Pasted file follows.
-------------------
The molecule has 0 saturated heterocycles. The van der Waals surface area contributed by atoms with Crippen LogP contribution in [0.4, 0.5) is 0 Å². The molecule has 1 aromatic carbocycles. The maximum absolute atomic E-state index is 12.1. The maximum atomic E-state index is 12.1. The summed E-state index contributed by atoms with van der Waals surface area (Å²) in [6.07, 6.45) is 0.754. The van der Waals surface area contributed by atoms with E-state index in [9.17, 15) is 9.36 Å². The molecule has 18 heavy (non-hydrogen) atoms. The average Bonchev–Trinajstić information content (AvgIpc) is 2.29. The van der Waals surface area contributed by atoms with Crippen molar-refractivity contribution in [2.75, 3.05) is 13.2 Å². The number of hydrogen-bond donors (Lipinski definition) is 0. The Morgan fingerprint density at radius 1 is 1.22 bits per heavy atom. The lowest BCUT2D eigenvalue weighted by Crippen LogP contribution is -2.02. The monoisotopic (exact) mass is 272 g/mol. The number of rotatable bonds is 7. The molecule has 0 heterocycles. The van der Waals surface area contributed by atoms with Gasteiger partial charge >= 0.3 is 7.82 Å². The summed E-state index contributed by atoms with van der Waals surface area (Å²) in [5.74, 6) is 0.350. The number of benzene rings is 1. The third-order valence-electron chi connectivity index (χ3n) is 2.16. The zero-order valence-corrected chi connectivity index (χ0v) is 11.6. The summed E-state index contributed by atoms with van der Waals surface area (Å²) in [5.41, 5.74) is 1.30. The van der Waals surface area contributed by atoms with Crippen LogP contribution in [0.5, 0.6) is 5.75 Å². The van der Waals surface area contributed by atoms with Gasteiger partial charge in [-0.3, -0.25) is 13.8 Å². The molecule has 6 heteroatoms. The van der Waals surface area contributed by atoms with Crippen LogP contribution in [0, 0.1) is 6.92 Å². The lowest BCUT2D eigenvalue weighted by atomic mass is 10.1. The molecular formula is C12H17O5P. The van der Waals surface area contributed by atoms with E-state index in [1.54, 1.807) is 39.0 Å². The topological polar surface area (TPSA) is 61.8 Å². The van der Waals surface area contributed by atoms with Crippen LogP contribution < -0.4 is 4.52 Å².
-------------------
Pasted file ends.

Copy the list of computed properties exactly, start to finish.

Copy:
The molecule has 0 saturated heterocycles. The van der Waals surface area contributed by atoms with Crippen LogP contribution in [0.4, 0.5) is 0 Å². The molecule has 1 aromatic carbocycles. The maximum absolute atomic E-state index is 12.1. The maximum atomic E-state index is 12.1. The summed E-state index contributed by atoms with van der Waals surface area (Å²) in [6.07, 6.45) is 0.754. The van der Waals surface area contributed by atoms with E-state index in [9.17, 15) is 9.36 Å². The molecule has 18 heavy (non-hydrogen) atoms. The average Bonchev–Trinajstić information content (AvgIpc) is 2.29. The van der Waals surface area contributed by atoms with Crippen molar-refractivity contribution in [2.75, 3.05) is 13.2 Å². The number of hydrogen-bond donors (Lipinski definition) is 0. The Morgan fingerprint density at radius 1 is 1.22 bits per heavy atom. The lowest BCUT2D eigenvalue weighted by Crippen LogP contribution is -2.02. The monoisotopic (exact) mass is 272 g/mol. The number of rotatable bonds is 7. The molecule has 0 heterocycles. The van der Waals surface area contributed by atoms with Gasteiger partial charge >= 0.3 is 7.82 Å². The summed E-state index contributed by atoms with van der Waals surface area (Å²) in [5.74, 6) is 0.350. The number of benzene rings is 1. The third-order valence-electron chi connectivity index (χ3n) is 2.16. The zero-order valence-corrected chi connectivity index (χ0v) is 11.6. The summed E-state index contributed by atoms with van der Waals surface area (Å²) in [5.41, 5.74) is 1.30. The van der Waals surface area contributed by atoms with Crippen LogP contribution in [0.5, 0.6) is 5.75 Å². The van der Waals surface area contributed by atoms with Gasteiger partial charge in [-0.3, -0.25) is 13.8 Å². The molecule has 6 heteroatoms. The van der Waals surface area contributed by atoms with Crippen LogP contribution in [0, 0.1) is 6.92 Å². The lowest BCUT2D eigenvalue weighted by atomic mass is 10.1. The molecular formula is C12H17O5P. The van der Waals surface area contributed by atoms with E-state index in [1.54, 1.807) is 39.0 Å². The topological polar surface area (TPSA) is 61.8 Å². The van der Waals surface area contributed by atoms with Crippen LogP contribution < -0.4 is 4.52 Å².